Pride and Prometheus by John Kessel

– By J.W. Fox –

Pride and Prometheus is a genre mashup of two Victorian classics that have nothing to do with one another. Taking characters from arguably the first science fiction novel and introducing them to the ladies of Jane Austen’s classic romance, is the crossover you didn’t know you wanted. The story is embedded in the events of Mary Shelley’s Frankenstein while also serving as a dark sequel to Price and Prejudice. This isn’t a parody or tongue-and-cheek remake like Pride and Prejudice and Zombies. The novel attempts to match the gravity of its two predecessors with some success.

It is the story of Victor Frankenstein’s retreat from the monster after it killed his younger brother William. The monster haunts him, demanding he create a female companion for him. In return he will leave Victor alone and never harm another human being. Mary Bennet is sister to the protagonist of Pride and Prejudice, Elizabeth Bennet. It has been sixteen years since the events of that novel and Mary is still unmarried, staring at impending spinsterhood.

Mary is intelligent, scientifically-inclined but struggles at talents that the men of Victorian England find appealing, such as singing. She also believes herself to be less physically appealing than her sisters, nearly all of whom have married. By chance, she meets Victor Frankenstein appreciating his passion for natural philosophy, and he notices her scientific curiosity and acumen. Unlike the Englishmen, Victor finds it an endearing quality. Unfortunately, he has no time for romance for he must do his monster’s bidding.

Both Mary and Victor are out of place in mid-19th century Victorian England. To be over the age of thirty, unmarried, and interested in science is simply weird. Mary has given up seeking out a husband and is unsure how she will endure the rest of her life taking care of her parents. If the world ever learned of Victor’s work and his monstrous creation, he would likely be charged with witchcraft and/or heresy. His ideas are considered abominations, assuming anyone would believe he succeeded. Without proof, most would consider him a weird foreigner who belongs in a sanitarium.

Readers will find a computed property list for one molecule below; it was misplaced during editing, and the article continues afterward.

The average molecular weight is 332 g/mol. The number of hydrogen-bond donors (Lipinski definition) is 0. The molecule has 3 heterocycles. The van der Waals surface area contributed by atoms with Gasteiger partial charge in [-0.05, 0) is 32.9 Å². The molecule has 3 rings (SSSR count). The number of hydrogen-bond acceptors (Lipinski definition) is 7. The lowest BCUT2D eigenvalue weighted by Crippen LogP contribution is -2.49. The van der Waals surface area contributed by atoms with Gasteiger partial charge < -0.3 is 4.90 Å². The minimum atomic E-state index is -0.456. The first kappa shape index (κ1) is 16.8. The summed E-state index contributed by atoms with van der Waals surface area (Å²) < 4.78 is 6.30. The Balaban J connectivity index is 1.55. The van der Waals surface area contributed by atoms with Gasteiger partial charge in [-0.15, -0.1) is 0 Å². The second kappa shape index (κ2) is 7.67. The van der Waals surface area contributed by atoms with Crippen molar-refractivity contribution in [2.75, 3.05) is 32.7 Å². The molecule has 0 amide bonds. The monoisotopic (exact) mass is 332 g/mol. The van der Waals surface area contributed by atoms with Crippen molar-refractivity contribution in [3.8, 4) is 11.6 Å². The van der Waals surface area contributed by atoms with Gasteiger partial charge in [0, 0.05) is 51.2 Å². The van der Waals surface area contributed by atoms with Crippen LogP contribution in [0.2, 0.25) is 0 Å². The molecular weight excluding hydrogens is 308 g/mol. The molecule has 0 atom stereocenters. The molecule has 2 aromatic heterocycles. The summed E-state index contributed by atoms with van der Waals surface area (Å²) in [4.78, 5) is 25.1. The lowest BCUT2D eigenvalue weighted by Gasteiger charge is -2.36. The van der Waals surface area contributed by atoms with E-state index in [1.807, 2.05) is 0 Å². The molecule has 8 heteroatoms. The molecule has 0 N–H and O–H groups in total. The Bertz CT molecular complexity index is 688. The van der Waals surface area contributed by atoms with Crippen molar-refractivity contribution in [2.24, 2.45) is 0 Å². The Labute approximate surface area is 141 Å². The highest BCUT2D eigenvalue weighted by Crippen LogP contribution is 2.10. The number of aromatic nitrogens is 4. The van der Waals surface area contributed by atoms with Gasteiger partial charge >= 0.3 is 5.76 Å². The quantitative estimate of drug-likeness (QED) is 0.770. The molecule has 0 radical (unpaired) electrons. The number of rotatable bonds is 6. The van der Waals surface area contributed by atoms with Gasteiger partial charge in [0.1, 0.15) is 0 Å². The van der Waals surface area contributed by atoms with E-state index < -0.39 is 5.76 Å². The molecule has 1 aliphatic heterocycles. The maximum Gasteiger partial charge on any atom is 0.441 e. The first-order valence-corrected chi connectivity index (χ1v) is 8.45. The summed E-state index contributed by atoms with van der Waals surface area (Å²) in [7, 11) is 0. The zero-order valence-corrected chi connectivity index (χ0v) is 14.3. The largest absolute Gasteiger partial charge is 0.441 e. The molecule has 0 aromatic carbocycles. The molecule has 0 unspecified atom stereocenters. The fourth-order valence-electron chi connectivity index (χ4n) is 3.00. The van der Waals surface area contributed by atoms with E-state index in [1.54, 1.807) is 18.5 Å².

There are glimpses of the rigid, intolerant, and often cruel society of early 19th century Great Britain. Throughout, Mary and Victor must be careful not to cause panic or frighten the common folk with any mention of the monster or the true events that transpire. In Mary, Victor finds the only being that is able to comprehend what has happened and can sympathize. Unlike her sisters, she does not have a gentle disposition, capable of coping with the extraordinary and terrifying things she sees.

The novel borrows generously from Frankenstein but the Pride and Prejudice aspects are original. There were a few points where it felt like the author was playing on nostalgia, giving fans of both classics a bit of service, but overall this novel stands on its own.

Mary was the most interesting character and largely new. Jane Austen’s novel spends limited time developing Mary, giving Kessel more room in which to work. In contrast, there is not as much originality or depth to the characters from Frankenstein. Mixed in with original scenes are those with dialogue that felt as if it was parroting from the original work. The monster and Victor seem to reiterate some of their famous declarations from Mary Shelley’s classic.

Thematically, Pride and Prometheus simply cannot deliver on the depth and insight of its progenitors. It is fan fiction although that label does not quite do it justice. The novel is mostly a supplement to Frankenstein, a work of horror and science fiction meant to shock and enthrall the reader. It adds a little to the classic tale but simply is unable to really break new ground. There are some surprises, and the ending is satisfying in some respects, but probably will not leave a lasting impression. What it will do, is rekindle your love for two classics.

 

J.W. Fox is the Editor of Prescientcifi.com and author of two novels: The Fifth World and the sequel The Fifth World: The Times That Try Men’s Souls under the pen name Jacob Foxx. When he is not reading or writing science fiction, he works for a small biotech company in Raleigh, North Carolina.